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Salud y educación para todos

NUEVA YORK – En 2015, unos 5,9 millones de niños menores de cinco años, casi todos en países en desarrollo, murieron por causas fácilmente prevenibles o tratables. Y hasta 200 millones de niños y adolescentes no asisten a la escuela primaria o secundaria por causa de la pobreza, incluidos 110 millones hasta el nivel secundario inferior, según una estimación reciente. En ambos casos, se trata de un sufrimiento inmenso al que se podría poner fin con una modesta cantidad de financiación global.

En los países pobres mueren niños por causas (como el parto en condiciones inseguras, enfermedades vacunables, infecciones para las que hay tratamientos baratos como la malaria y deficiencias nutricionales) que han sido erradicadas casi por completo en los países ricos. En un mundo moral, dedicaríamos el mayor esfuerzo a poner fin a esas muertes.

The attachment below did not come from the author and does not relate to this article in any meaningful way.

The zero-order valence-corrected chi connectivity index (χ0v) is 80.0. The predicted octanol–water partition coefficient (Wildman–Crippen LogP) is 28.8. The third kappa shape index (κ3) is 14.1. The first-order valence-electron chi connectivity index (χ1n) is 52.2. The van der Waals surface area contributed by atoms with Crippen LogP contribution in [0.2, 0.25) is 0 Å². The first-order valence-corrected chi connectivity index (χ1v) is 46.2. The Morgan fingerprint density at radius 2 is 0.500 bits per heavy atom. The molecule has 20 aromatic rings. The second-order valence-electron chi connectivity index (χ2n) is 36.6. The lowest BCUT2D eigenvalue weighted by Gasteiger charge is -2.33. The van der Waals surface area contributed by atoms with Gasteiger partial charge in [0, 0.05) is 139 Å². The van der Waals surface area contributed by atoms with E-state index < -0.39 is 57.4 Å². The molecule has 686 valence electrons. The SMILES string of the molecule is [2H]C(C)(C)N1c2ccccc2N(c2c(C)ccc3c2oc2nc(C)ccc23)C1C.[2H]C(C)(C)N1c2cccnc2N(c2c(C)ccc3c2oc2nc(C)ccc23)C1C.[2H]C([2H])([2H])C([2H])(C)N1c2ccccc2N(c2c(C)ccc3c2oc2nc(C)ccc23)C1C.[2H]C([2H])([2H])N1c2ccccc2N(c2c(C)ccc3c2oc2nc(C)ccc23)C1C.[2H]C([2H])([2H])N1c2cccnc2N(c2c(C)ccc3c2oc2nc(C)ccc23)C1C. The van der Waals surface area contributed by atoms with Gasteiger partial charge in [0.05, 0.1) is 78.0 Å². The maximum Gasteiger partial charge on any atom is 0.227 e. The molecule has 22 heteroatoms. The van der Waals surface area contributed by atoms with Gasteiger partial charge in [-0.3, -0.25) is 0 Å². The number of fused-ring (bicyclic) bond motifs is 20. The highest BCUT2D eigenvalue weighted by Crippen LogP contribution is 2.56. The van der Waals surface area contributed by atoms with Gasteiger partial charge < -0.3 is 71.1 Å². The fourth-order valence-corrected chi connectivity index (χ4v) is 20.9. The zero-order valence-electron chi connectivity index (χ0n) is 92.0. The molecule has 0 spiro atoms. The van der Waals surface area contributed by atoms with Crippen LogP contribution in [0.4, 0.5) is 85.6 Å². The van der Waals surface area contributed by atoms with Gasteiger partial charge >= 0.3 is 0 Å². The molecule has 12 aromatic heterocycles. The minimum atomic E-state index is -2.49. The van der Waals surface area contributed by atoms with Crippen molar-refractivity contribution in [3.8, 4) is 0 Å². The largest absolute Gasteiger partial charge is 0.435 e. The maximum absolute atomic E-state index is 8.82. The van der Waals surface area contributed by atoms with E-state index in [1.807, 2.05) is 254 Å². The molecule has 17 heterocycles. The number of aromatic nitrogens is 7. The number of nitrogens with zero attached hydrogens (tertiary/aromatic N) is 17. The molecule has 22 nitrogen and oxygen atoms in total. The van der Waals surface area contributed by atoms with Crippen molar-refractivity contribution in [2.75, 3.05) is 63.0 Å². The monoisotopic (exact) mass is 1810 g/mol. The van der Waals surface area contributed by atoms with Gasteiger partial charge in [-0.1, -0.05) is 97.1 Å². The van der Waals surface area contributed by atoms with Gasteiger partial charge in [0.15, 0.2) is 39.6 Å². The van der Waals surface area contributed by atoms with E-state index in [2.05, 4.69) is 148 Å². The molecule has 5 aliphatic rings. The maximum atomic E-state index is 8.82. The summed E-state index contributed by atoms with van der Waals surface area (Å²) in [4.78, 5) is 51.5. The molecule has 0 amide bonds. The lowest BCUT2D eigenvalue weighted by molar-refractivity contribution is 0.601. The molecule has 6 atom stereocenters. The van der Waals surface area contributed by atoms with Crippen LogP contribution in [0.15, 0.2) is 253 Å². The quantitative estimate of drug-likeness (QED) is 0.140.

Pero lo cierto es que el mundo hizo un esfuerzo a medias. Las muertes de niños pequeños se han reducido a un poco menos de la mitad de los 12,7 millones de casos registrados en 1990, gracias a un aumento de la financiación global para el control de enfermedades, canalizado a través de instituciones nuevas como el Fondo Mundial de Lucha contra el SIDA, la Tuberculosis y la Malaria.

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